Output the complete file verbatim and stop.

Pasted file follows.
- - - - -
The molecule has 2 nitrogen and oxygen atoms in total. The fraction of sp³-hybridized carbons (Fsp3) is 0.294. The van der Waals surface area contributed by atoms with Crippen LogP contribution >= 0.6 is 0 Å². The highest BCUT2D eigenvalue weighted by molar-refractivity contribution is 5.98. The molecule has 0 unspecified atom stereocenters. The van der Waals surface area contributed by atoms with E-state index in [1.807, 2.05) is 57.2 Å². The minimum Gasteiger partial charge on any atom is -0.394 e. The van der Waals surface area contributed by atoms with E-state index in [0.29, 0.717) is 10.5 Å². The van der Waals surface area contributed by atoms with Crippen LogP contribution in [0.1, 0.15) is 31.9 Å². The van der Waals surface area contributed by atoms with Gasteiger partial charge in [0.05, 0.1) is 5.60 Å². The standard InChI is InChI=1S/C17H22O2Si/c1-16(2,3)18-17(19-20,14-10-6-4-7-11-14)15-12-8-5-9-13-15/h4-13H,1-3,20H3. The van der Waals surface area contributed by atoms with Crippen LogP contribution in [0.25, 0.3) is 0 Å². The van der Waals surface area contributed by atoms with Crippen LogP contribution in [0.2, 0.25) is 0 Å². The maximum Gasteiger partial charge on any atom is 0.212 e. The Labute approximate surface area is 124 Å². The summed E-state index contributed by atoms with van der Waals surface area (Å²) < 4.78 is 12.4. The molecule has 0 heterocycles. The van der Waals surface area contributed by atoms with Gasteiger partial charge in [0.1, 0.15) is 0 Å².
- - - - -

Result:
The molecule has 2 nitrogen and oxygen atoms in total. The fraction of sp³-hybridized carbons (Fsp3) is 0.294. The van der Waals surface area contributed by atoms with Crippen LogP contribution >= 0.6 is 0 Å². The highest BCUT2D eigenvalue weighted by molar-refractivity contribution is 5.98. The molecule has 0 unspecified atom stereocenters. The van der Waals surface area contributed by atoms with E-state index in [1.807, 2.05) is 57.2 Å². The minimum Gasteiger partial charge on any atom is -0.394 e. The van der Waals surface area contributed by atoms with E-state index in [0.29, 0.717) is 10.5 Å². The van der Waals surface area contributed by atoms with Crippen LogP contribution in [0.1, 0.15) is 31.9 Å². The van der Waals surface area contributed by atoms with Gasteiger partial charge in [0.05, 0.1) is 5.60 Å². The standard InChI is InChI=1S/C17H22O2Si/c1-16(2,3)18-17(19-20,14-10-6-4-7-11-14)15-12-8-5-9-13-15/h4-13H,1-3,20H3. The van der Waals surface area contributed by atoms with Crippen LogP contribution in [0.25, 0.3) is 0 Å². The van der Waals surface area contributed by atoms with Crippen LogP contribution in [0.2, 0.25) is 0 Å². The maximum Gasteiger partial charge on any atom is 0.212 e. The Labute approximate surface area is 124 Å². The summed E-state index contributed by atoms with van der Waals surface area (Å²) < 4.78 is 12.4. The molecule has 0 heterocycles. The van der Waals surface area contributed by atoms with Gasteiger partial charge in [0.1, 0.15) is 0 Å².